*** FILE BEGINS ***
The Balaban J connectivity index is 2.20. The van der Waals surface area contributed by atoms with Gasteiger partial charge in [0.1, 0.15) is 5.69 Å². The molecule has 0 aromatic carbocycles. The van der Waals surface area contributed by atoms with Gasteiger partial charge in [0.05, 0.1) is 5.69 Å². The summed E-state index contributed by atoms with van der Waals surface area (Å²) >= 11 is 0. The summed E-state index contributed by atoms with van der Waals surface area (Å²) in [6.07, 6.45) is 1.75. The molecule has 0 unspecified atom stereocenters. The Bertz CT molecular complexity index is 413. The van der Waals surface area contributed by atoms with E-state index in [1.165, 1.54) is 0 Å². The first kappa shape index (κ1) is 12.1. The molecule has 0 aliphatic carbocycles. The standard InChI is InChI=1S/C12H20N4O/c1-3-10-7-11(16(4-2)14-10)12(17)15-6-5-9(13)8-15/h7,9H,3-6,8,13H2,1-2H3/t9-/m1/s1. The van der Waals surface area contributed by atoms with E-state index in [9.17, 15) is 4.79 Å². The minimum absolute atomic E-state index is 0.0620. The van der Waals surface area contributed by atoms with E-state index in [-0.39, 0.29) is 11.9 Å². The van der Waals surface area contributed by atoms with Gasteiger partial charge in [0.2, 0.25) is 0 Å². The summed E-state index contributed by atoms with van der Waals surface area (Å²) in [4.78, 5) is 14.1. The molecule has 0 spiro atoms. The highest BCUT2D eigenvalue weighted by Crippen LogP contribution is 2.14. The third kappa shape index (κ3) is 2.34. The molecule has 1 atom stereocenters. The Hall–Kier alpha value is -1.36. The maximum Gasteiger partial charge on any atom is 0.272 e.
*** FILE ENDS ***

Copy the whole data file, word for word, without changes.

The Balaban J connectivity index is 2.20. The van der Waals surface area contributed by atoms with Gasteiger partial charge in [0.1, 0.15) is 5.69 Å². The molecule has 0 aromatic carbocycles. The van der Waals surface area contributed by atoms with Gasteiger partial charge in [0.05, 0.1) is 5.69 Å². The summed E-state index contributed by atoms with van der Waals surface area (Å²) >= 11 is 0. The summed E-state index contributed by atoms with van der Waals surface area (Å²) in [6.07, 6.45) is 1.75. The molecule has 0 unspecified atom stereocenters. The Bertz CT molecular complexity index is 413. The van der Waals surface area contributed by atoms with E-state index in [1.165, 1.54) is 0 Å². The first kappa shape index (κ1) is 12.1. The molecule has 0 aliphatic carbocycles. The standard InChI is InChI=1S/C12H20N4O/c1-3-10-7-11(16(4-2)14-10)12(17)15-6-5-9(13)8-15/h7,9H,3-6,8,13H2,1-2H3/t9-/m1/s1. The van der Waals surface area contributed by atoms with E-state index in [9.17, 15) is 4.79 Å². The minimum absolute atomic E-state index is 0.0620. The van der Waals surface area contributed by atoms with E-state index in [-0.39, 0.29) is 11.9 Å². The van der Waals surface area contributed by atoms with Gasteiger partial charge in [0.2, 0.25) is 0 Å². The summed E-state index contributed by atoms with van der Waals surface area (Å²) in [4.78, 5) is 14.1. The molecule has 0 spiro atoms. The highest BCUT2D eigenvalue weighted by Crippen LogP contribution is 2.14. The third kappa shape index (κ3) is 2.34. The molecule has 1 atom stereocenters. The Hall–Kier alpha value is -1.36. The maximum Gasteiger partial charge on any atom is 0.272 e.